“Her,” the Dwarf said. And pointed directly across the auditorium to where Kimberly Ford was entering with a tall, broad-shouldered man. “She’s the one.

The grey-bearded man beside him nodded slowly. They were standing, half hidden, in the wings of the stage, watching the audience pour in. “I think so,” he said worriedly. “I need five, though, Matt.”

“But only one for the circle. She came with three, and there is a fourth with them now. You have your five.”

“I have five,” the other man said. “Mine, I don’t know. If this were just for Metran’s jubilee stupidity it wouldn’t matter, but—”

“Loren, I know.” The Dwarf’s voice was surprisingly gentle. “But she is the one we were told of. My friend, if I could help you with your dreams . . . .”

“You think me foolish?”

“I know better than that.”

The tall man turned away. His sharp gaze went across the room to where the five people his companion had indicated were sitting. One by one he focused on them, then his eyes locked on Paul Schafer’s face.

Sitting between Jennifer and Dave, Paul was glancing around the hall, only half listening to the chairman’s fulsome introduction of the evening’s keynote speaker, when he was hit by the probe.

The light and sound in the room faded completely. He felt a great darkness. There was a forest, a corridor of whispering trees, shrouded in mist. Starlight in the space above the trees. Somehow he knew that the moon was about to rise, and when it rose . . . .

He was in it. The hall was gone. There was no wind in the darkness, but still the trees were whispering, and it was more than just a sound. The immersion was complete, and within some hidden recess Paul confronted the terrible, haunted eyes of a dog or a wolf. Then the vision fragmented, images whipping past, chaotic, myriad, too fast to hold, except for one: a tall man standing in darkness, and upon his head the great, curved antlers of a stag.

Then it broke: sharp, wildly disorienting. His eyes, scarcely able to focus, swept across the room until they found a tall, grey-bearded man on the side of the stage. A man who spoke briefly to someone next to him, and then walked smiling to the lectern amid thunderous applause.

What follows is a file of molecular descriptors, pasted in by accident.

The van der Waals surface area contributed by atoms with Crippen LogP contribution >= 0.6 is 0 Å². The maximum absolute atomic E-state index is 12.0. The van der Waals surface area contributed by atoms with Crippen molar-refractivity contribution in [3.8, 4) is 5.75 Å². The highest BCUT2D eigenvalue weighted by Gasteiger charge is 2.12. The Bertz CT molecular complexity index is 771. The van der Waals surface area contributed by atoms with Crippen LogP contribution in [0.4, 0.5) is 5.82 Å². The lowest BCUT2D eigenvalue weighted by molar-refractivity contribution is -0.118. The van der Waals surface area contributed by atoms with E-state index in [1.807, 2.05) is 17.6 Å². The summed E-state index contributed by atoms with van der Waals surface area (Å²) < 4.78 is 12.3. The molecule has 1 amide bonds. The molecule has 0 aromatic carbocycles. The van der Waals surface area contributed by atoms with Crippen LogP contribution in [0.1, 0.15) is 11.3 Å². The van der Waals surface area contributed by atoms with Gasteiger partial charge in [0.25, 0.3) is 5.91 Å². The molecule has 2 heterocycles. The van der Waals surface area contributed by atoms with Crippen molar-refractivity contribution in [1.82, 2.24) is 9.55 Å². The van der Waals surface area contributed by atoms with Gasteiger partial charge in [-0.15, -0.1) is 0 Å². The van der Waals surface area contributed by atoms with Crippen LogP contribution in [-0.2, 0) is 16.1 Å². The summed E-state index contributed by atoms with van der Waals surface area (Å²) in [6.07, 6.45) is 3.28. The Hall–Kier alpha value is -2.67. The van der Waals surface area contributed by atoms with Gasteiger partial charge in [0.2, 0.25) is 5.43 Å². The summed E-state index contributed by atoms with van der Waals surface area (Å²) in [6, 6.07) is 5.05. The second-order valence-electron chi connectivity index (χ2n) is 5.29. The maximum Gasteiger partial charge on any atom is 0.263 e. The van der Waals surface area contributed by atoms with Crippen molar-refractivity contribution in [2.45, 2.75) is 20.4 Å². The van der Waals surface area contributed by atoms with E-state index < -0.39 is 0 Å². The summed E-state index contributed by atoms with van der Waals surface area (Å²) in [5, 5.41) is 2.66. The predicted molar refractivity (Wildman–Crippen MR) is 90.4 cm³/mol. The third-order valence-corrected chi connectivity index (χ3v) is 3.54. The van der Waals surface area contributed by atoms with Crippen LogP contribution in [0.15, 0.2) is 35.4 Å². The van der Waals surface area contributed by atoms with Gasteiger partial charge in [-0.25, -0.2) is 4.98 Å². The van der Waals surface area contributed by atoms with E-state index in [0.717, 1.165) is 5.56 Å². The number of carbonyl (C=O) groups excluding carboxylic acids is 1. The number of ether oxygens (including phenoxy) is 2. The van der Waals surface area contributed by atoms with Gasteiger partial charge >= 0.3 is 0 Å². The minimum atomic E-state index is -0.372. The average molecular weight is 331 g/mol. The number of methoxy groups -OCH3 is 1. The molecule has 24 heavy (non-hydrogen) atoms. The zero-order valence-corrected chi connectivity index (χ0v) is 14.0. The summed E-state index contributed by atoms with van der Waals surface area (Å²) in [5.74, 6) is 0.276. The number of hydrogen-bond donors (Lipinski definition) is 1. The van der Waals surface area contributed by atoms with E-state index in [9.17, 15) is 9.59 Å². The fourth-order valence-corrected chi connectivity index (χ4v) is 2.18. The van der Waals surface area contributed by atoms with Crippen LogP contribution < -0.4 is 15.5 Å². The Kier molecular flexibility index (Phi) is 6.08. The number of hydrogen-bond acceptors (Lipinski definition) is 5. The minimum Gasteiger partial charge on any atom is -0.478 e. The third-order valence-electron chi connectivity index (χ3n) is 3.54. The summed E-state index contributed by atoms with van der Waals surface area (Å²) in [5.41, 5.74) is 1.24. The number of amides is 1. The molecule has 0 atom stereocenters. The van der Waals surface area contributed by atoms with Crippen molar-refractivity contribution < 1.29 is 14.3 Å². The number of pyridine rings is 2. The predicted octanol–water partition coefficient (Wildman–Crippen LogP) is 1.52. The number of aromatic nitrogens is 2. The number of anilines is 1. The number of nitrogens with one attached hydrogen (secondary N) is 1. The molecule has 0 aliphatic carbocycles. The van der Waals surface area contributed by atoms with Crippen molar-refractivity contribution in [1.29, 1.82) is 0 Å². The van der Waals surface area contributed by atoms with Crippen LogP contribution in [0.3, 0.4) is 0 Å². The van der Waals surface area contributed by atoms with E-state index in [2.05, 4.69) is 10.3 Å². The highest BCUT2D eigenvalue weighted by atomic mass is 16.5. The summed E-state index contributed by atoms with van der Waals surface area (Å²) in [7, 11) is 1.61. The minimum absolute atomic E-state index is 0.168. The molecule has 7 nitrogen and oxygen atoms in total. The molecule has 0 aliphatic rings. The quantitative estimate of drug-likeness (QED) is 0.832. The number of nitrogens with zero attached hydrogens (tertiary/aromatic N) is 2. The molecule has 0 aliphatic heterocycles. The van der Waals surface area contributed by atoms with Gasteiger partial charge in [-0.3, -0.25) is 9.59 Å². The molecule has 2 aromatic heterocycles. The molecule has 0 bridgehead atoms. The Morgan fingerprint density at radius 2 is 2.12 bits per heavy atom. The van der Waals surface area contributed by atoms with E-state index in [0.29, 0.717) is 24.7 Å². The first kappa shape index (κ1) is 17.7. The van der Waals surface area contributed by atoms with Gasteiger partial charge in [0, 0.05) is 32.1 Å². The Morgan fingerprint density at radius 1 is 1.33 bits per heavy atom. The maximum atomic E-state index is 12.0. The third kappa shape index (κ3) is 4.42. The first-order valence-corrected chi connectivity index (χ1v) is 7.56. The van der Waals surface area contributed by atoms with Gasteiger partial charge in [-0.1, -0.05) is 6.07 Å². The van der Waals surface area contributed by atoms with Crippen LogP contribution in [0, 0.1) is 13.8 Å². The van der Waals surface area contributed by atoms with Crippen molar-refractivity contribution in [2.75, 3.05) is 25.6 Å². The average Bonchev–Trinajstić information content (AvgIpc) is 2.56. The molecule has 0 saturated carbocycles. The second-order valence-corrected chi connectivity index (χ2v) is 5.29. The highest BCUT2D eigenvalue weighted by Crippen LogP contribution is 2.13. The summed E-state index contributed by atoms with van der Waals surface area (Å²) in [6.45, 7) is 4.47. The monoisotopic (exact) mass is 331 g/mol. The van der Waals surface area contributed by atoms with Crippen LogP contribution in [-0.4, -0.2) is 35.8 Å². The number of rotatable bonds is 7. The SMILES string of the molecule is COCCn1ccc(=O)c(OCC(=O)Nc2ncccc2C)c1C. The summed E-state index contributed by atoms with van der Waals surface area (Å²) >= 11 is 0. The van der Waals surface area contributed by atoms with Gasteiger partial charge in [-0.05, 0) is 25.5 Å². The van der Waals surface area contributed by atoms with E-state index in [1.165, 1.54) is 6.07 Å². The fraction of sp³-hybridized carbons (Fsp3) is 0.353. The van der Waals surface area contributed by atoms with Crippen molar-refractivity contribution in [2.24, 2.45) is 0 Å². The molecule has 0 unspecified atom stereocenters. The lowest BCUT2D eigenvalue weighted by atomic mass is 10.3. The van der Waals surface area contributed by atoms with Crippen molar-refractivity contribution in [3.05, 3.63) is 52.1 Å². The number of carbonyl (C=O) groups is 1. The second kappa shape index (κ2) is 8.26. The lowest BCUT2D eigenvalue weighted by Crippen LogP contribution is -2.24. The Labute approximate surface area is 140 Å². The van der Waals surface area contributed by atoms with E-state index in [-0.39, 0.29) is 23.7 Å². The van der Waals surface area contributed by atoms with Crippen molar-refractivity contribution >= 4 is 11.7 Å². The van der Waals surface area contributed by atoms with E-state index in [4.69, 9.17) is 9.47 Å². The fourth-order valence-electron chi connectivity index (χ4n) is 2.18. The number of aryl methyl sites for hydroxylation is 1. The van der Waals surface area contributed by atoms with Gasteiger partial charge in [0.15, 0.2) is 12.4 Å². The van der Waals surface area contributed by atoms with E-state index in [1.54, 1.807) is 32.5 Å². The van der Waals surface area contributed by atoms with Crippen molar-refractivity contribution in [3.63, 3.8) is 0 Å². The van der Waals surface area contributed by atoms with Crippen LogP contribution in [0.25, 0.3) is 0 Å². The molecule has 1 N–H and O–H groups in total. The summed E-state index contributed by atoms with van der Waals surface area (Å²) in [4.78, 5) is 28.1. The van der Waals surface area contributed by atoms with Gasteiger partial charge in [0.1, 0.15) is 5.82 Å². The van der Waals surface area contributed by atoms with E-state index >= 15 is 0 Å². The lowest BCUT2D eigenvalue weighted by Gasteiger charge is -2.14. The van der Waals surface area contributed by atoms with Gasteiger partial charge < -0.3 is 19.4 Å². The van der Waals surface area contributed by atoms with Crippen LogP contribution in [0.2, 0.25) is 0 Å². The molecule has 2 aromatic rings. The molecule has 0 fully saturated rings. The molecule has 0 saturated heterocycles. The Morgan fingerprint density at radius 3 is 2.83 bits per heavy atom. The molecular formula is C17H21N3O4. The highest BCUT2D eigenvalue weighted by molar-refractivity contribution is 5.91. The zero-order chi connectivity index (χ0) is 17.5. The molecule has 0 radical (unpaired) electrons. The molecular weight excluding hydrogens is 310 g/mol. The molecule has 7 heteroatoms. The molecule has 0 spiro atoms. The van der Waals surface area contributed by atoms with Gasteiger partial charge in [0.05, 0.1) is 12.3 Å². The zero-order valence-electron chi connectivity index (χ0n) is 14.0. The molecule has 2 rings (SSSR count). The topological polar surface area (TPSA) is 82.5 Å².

“Set it up, Matt,” the grey-bearded man had said. “We will take them if we can.”

“He was good, Kim. You were right,” Jennifer Lowell said. They were standing by their seats, waiting for the exiting crowd to thin. Kim Ford was flushed with excitement.

“Wasn’t he?” she asked them all, rhetorically. “What a terrific speaker!”

“Your brother was quite good, I thought,” Paul Schafer said to Dave quietly.

Surprised, Dave grunted noncommittally, then remembered something. “You feeling okay?”

Paul looked blank a moment, then grimaced. “You, too? I’m fine. I just needed a day’s rest. I’m more or less over the mono.” Dave, looking at him, wasn’t so sure. None of his business, though if Schafer wanted to kill himself playing basketball. He’d played a football game with broken ribs once. You survived.

Kim was talking again. “I’d love to meet him, you know.” She looked wistfully at the knot of autograph-seekers surrounding Marcus.

“So would I, actually,” said Paul softly. Kevin shot him a questioning look.

“Dave,” Kim went on, “your brother couldn’t get us into that reception, could he?”

Dave was beginning the obvious reply when a deep voice rode in over him.

“Excuse me, please, for intruding.” A figure little more than four feet tall, with a patch over one eye, had come up beside them. “My name,” he said, in an accent Dave couldn’t place, “is Matt Sören. I am Dr. Marcus’s secretary. I could not help but overhear the young lady’s remark. May I tell you a secret?” He paused. “Dr. Marcus has no desire at all to attend the planned reception. With all respect,” he said, turning to Dave, “to your very learned brother.”

Jennifer saw Kevin Laine begin to turn himself on. Performance time, she thought, and smiled to herself.

Laughing, Kevin took charge. “You want us to spirit him away?”

The Dwarf blinked, then a basso chuckle reverberated in his chest. “You are quick, my friend. Yes, indeed, I think he would enjoy that very much.”

Table of Contents

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The Summer Tree (Fionavar Tapestry #1) 4.6 out of 5 based on 0 ratings. 28 reviews.
Guest More than 1 year ago